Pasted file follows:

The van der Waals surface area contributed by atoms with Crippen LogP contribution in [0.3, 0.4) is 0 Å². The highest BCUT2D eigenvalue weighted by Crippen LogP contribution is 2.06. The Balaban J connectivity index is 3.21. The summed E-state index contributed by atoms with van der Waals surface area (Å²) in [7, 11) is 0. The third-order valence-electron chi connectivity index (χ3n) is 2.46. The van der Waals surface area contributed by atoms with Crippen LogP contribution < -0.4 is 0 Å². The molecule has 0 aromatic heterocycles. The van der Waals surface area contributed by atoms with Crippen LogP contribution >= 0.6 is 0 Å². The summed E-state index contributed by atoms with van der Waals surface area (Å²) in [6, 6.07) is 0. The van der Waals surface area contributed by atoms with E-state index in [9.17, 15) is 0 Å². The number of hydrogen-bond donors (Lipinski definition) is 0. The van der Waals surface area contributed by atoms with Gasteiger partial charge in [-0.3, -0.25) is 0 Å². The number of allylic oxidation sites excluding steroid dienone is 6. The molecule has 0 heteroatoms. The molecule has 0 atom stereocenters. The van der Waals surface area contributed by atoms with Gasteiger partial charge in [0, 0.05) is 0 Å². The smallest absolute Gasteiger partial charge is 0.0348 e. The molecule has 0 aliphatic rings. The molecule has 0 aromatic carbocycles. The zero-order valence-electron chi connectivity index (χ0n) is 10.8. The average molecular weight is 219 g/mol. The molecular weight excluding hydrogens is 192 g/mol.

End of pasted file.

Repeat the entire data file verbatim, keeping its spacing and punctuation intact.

The van der Waals surface area contributed by atoms with Crippen LogP contribution in [0.3, 0.4) is 0 Å². The highest BCUT2D eigenvalue weighted by Crippen LogP contribution is 2.06. The Balaban J connectivity index is 3.21. The summed E-state index contributed by atoms with van der Waals surface area (Å²) in [7, 11) is 0. The third-order valence-electron chi connectivity index (χ3n) is 2.46. The van der Waals surface area contributed by atoms with Crippen LogP contribution < -0.4 is 0 Å². The molecule has 0 aromatic heterocycles. The van der Waals surface area contributed by atoms with Crippen LogP contribution >= 0.6 is 0 Å². The summed E-state index contributed by atoms with van der Waals surface area (Å²) in [6, 6.07) is 0. The van der Waals surface area contributed by atoms with E-state index in [9.17, 15) is 0 Å². The number of hydrogen-bond donors (Lipinski definition) is 0. The van der Waals surface area contributed by atoms with Gasteiger partial charge in [-0.3, -0.25) is 0 Å². The number of allylic oxidation sites excluding steroid dienone is 6. The molecule has 0 heteroatoms. The molecule has 0 atom stereocenters. The van der Waals surface area contributed by atoms with Gasteiger partial charge in [0, 0.05) is 0 Å². The smallest absolute Gasteiger partial charge is 0.0348 e. The molecule has 0 aliphatic rings. The molecule has 0 aromatic carbocycles. The zero-order valence-electron chi connectivity index (χ0n) is 10.8. The average molecular weight is 219 g/mol. The molecular weight excluding hydrogens is 192 g/mol.